On June 3, 2016, the President signed S 184 as PL 114-165, the Native American Children’s Safety Act (Act). The Act prescribes certain background check requirements to be undertaken by tribal social service agencies for tribal court-ordered foster care placements. S 184 was introduced by Senators Hoeven (R-ND) and Tester (D-MT) and companion legislation was introduced by Representative Cramer (R-ND). A copy of the Act is attached.
Tribes are already subject to criminal background check requirements for tribally-licensed foster care placements per Bureau of Indian Affairs (BIA) guidance issued pursuant to the Indian Child Protection and Family Violence Prevention Act (PL 99-570). At the same time, tribes who administer the Social Security Act’s Title IV-E Foster Care and Adoption Assistance Act have additional background check requirements, creating overlapping and, in some cases, inconsistent requirements. There are also approximately 100 state-tribal Title IV-E agreements which may include background check requirement for tribes who are party to those agreements. The Native American Children’s Safety Act amends PL 99-570 by incorporating into it the background check provisions found in the Title IV-E Foster Care and Adoption Assistance Act.
The Act specifies that tribal social services agencies must:
• Undertake criminal records check of each “covered individual” who resides in the household or is employed at the institution in which the foster care placement will be made, and
• Conclude that each covered individual meets such standards as the tribe establishes.
A covered individual is any person 18 years of age or older and any person who the tribal social services agency determines is subject to a criminal records check. A home may not be licensed as a foster care home nor a child placed there if a covered individual has been found by a federal, state, or tribal court to have committed any crime set out in 42 U.S.C. 671(a)(20(A)) which is part of Title IV-E of the Social Security Act.
Criminal record checks are to include:
• Fingerprint-based checks of national crime information data bases;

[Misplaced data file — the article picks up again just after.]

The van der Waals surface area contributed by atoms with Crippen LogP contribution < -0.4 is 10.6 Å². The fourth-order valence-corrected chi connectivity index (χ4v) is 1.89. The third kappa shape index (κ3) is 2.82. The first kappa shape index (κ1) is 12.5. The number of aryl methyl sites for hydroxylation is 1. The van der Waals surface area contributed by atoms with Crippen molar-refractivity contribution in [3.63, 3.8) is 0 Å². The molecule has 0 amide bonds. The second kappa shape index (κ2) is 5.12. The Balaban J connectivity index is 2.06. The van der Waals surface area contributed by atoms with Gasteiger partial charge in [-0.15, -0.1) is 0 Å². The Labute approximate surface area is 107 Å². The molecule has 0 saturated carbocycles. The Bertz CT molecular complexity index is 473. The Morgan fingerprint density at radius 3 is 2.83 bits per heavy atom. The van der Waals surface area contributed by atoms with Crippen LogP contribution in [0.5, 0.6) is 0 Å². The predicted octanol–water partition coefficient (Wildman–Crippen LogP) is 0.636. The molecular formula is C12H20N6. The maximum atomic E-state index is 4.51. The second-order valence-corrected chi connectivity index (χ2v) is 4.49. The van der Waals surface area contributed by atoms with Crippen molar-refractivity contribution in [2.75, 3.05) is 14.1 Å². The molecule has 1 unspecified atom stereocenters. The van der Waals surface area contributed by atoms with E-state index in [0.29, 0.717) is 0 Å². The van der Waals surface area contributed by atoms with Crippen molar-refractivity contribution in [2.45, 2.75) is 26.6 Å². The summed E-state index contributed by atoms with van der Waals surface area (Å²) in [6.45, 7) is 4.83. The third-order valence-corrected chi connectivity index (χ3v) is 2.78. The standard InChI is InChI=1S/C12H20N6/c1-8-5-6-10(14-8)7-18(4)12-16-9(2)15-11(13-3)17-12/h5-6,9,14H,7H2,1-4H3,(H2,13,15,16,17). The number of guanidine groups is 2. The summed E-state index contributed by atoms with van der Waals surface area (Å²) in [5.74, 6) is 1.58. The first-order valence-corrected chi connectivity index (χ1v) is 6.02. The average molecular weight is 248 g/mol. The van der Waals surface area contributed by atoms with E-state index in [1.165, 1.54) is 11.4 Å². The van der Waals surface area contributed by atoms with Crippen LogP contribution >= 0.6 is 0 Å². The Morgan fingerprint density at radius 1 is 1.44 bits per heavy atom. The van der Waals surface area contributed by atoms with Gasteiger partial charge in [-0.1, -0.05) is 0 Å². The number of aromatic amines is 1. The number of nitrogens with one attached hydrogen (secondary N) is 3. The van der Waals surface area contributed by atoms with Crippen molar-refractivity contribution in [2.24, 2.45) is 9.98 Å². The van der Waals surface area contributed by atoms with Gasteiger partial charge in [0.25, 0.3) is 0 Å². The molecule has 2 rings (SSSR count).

• Checking of abuse registries maintained by the tribe, and any child abuse and neglect registry maintained by the state; and
• Any additional requirement that the tribe may determine is necessary and permissible.
In cases of emergency foster care placements, background checks do not need to be completed before the child is placed in a home.
An issue that received significant attention during the consideration of S 184 was the one of adults who take residence in a home after background checks have been completed and the child has been placed there. Thus, the Act includes the new requirement that tribes establish procedures to recertify foster homes at periodic intervals regarding the safety of the home and also for the purpose of background checks on adults who were not in the home at the time of the child’s placement.
Consultation/Guidance. Finally, the Act requires the Department of Interior to consult with tribes and to issue guidance or regulations regarding procedures for criminal records checks and for self-reporting by the head of the household or the operator of the institution who has knowledge of individuals in the home or institution who have been convicted of certain crimes or listed on a child abuse registry. Other topics for consultation are “promising practices” for emergency foster care placements and certification of compliance with the Act.
We bring to your attention two of our General Memoranda regarding federal agency efforts to expand tribal access to national crime information data bases and BIA procedures for use in background checks for emergency child placements:
• General Memorandum 16-062 of August 25, 2015: Departments of Justice and Interior Introduce Two Programs to Expand Tribal Access to National Crime Information Databases, and
• General Memorandum 15-065 of September 15, 2015: BIA Implementation Procedures for the purpose Code X program: For Use in Background Checks for Emergency Child Placements.
Please let us know if we may provide additional information or assistance regarding the Native American Children’s Safety Act.